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As a reaction to that, some members can become aggressive, blaming others in the team for small errors. Other members may become pushy and jealous. Some may recall their past experience, resisting any need for collaborating with other team members. 

The role of the Six Sigma team leader is to show support and listen, managing conflicts in the proper way. This means: 

  • Encouraging joint problem solving (having members give reasons why an idea is useful and how to improve it).
  • Encouraging the expression of different points of view.
  • Discussing the team’s decision-making process and sharing decision-making responsibility appropriately.
  • Prompting members to state how they feel as well as what they think when they obviously have an issue about the team’s activity. 

A good test for the Six Sigma team leader is the definition and approval of the team charter, which summarizes the project description, objectives, scope, key performance indicators and milestones. It is an excellent opportunity to manage conflicts and to move to the next phase of team development. 

Norming Stage: Maintenance-oriented Behaviors

The key words of the norming stage are “stability,” “systematic approach” and “accepted responsibility.” 

Team members reconcile their differences by accepting the individuality of team members as well as the common goals. They finally move from an “I” to an “us” way of looking at team activities. Members are now able to constructively discuss the team’s dynamics and create ground rules that everyone can live with. The norming stage is therefore characterized by “maintenance-oriented behaviors,” that is, behaviors which are focused on defining the way the team should operate (the decision-making process, conflict management, active listening). 

At this stage the team can make real progress toward the project goals. 

The role of the Six Sigma team leader is to show process leadership and to emphasize actual progress and achievements. This means: 

  • Talking openly about their own issues and concerns.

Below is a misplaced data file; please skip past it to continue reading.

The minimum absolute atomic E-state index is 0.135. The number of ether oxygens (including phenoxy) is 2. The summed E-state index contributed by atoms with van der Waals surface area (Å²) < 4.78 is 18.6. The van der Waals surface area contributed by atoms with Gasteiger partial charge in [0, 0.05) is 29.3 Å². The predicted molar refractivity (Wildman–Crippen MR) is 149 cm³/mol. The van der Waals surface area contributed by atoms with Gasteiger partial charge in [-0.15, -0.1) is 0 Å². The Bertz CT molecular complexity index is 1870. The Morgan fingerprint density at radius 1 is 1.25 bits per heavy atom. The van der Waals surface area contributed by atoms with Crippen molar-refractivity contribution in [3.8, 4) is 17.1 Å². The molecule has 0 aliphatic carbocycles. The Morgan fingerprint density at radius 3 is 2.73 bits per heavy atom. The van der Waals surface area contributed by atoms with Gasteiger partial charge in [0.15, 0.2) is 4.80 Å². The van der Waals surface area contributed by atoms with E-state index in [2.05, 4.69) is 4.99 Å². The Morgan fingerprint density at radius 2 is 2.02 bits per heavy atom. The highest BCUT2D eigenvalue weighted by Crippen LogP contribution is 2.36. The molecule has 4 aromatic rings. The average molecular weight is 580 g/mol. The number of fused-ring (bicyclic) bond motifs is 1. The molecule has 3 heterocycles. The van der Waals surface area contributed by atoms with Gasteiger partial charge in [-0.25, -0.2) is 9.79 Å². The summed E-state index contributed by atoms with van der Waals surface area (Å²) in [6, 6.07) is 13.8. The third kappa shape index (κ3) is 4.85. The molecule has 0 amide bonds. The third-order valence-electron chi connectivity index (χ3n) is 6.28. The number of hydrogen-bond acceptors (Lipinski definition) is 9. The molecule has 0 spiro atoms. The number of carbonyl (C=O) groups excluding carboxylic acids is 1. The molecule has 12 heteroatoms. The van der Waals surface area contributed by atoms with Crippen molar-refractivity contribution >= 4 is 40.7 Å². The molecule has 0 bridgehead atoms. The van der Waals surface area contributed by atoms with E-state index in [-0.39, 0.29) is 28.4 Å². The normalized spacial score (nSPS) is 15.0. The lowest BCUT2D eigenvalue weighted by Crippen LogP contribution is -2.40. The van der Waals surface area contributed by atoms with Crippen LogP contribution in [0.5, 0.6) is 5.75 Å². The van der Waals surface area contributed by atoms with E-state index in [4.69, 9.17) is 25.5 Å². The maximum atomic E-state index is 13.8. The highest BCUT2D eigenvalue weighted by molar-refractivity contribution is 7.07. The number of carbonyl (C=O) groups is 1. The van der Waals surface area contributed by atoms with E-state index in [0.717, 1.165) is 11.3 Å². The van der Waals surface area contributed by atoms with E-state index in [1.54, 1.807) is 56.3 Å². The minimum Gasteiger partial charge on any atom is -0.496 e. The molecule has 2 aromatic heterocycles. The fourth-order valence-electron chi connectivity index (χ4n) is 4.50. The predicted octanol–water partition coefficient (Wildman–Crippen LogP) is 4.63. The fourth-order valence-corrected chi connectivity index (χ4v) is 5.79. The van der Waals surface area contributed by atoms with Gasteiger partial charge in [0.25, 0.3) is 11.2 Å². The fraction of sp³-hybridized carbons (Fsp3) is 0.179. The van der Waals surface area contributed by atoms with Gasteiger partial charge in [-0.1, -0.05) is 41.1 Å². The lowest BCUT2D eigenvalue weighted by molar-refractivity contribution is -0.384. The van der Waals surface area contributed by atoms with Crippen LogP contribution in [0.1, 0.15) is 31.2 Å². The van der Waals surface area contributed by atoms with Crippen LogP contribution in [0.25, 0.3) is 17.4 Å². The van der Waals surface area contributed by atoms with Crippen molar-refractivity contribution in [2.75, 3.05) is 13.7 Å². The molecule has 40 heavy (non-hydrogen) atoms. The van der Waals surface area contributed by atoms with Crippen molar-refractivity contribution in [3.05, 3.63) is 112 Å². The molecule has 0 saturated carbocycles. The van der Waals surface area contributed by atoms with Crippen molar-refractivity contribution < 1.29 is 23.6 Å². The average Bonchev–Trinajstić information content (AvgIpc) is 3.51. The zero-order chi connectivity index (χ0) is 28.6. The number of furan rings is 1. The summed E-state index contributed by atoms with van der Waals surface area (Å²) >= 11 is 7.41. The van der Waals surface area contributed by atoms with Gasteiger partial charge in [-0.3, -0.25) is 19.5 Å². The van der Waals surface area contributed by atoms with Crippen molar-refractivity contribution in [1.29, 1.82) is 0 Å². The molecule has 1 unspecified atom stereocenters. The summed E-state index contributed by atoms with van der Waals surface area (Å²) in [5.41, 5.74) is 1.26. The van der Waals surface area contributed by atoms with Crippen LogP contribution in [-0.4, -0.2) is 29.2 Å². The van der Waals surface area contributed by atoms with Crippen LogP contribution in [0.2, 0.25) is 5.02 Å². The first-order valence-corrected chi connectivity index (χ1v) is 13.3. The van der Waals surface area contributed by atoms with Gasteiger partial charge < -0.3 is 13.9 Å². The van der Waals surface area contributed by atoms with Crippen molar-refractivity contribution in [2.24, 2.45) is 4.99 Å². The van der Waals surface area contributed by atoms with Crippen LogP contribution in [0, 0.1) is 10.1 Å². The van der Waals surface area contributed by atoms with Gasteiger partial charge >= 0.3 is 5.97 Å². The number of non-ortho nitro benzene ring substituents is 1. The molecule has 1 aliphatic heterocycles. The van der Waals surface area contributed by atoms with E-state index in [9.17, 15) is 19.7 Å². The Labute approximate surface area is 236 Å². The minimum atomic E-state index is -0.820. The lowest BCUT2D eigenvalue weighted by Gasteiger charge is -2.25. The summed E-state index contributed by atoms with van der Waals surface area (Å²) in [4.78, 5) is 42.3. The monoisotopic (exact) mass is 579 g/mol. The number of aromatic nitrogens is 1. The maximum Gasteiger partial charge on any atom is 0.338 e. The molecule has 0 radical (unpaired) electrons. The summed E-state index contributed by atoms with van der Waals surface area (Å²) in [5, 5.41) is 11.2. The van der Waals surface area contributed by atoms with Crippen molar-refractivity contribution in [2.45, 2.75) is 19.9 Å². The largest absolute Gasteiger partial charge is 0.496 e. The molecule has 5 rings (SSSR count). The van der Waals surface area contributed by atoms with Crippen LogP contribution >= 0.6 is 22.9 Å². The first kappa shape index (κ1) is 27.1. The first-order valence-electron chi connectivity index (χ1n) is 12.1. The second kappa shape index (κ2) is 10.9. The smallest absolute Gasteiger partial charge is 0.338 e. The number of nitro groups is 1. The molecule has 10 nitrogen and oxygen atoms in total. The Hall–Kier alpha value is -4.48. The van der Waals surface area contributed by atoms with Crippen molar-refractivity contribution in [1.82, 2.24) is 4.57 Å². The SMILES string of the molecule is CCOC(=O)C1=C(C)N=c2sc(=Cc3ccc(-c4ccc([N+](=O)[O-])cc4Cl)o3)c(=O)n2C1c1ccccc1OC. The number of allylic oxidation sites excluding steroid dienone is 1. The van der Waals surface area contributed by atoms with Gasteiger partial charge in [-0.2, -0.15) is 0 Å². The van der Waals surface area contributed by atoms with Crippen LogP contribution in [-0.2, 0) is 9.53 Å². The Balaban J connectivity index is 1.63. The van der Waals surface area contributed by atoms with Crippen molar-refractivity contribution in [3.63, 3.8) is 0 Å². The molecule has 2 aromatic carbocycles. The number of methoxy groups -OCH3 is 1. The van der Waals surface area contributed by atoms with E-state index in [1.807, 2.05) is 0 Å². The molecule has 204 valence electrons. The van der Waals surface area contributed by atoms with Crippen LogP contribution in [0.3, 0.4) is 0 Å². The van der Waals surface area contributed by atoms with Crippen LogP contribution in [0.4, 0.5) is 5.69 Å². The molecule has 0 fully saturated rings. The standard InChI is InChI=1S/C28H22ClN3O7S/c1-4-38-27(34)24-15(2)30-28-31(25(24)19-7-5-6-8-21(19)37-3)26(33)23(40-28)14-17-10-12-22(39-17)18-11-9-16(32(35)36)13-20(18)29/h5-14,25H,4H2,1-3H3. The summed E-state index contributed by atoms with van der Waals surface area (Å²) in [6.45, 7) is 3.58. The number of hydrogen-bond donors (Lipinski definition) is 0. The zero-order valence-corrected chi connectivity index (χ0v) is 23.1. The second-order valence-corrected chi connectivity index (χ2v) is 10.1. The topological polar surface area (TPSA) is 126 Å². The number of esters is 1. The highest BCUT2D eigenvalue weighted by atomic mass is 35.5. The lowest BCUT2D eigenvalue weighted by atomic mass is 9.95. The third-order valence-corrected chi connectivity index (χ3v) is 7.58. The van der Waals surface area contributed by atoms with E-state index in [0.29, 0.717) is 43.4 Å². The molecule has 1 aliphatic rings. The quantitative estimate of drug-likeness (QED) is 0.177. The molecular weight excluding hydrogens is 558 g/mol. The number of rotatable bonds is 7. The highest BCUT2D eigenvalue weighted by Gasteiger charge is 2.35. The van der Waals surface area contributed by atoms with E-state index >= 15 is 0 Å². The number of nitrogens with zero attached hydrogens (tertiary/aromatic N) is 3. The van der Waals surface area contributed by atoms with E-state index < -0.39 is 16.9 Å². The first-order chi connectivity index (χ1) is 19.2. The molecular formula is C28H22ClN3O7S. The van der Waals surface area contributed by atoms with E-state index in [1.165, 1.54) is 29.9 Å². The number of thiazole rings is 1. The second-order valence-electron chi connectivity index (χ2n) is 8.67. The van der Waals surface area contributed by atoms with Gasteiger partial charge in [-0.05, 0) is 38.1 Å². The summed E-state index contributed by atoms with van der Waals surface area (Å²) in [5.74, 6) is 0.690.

• Having group members manage agenda items.
  • Giving and requesting both positive and constructive negative feedback in the group.
  • Assigning challenging problems for consensus decisions (e.g., budget allocations).
  • Delegating as much as the members are capable of handling and helping them as necessary. 
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These behaviors help in developing consensus and in moving quickly to the performing phase. 

Performing Stage: Task-Oriented Behaviors

In the performing stage the team dynamics finally seem perfectly lubricated. The key words are therefore “alignment,” “shared leadership,” “high productivity,” “interdependence” and “trust.” 

The most common behaviors at this stage are the so-called “task-oriented behaviors,” focused on achieving the targeted result of the Six Sigma team (e.g., generating and screening ideas and solutions, collecting information, making decisions, defining an implementation plan, assessing risks, starting a pilot…). 

Team members know one another’s strengths, weaknesses and idiosyncrasies, and how to best utilize all members. The team efficiently begins to diagnose and solve relevant problems and to feel satisfaction at the team’s progress. A performing team gets high-quality work done. 

The role of Six Sigma leader at his stage is to coordinate, but also to rotate leadership among team members. This means: 

  • Setting challenging goals jointly.
  • Looking for new opportunities to increase the team’s scope.
  • Questioning assumptions and traditional ways of behaving.
  • Developing mechanisms for ongoing review by the team.
  • Recognizing each member’s contribution.
  • Developing members to their fullest potential through task assignments and feedback.

Now, the Six Sigma team requires a leader who is not just inwardly focused, but who gives increasing attention to external dynamics, in order to bridge the gap with non-team players – managing the changes related to process improvement solutions. 

Conclusion: Attention to Process and Content

Balanced attention to the process and to content of the team activity can make a Six Sigma project team a great personal development experience for each member and for the leader, while at the same time delivering excellent results.

Comments 1

  1. Randy Long

    Mirrors what we just learned in my PJM (Project Management) 103 course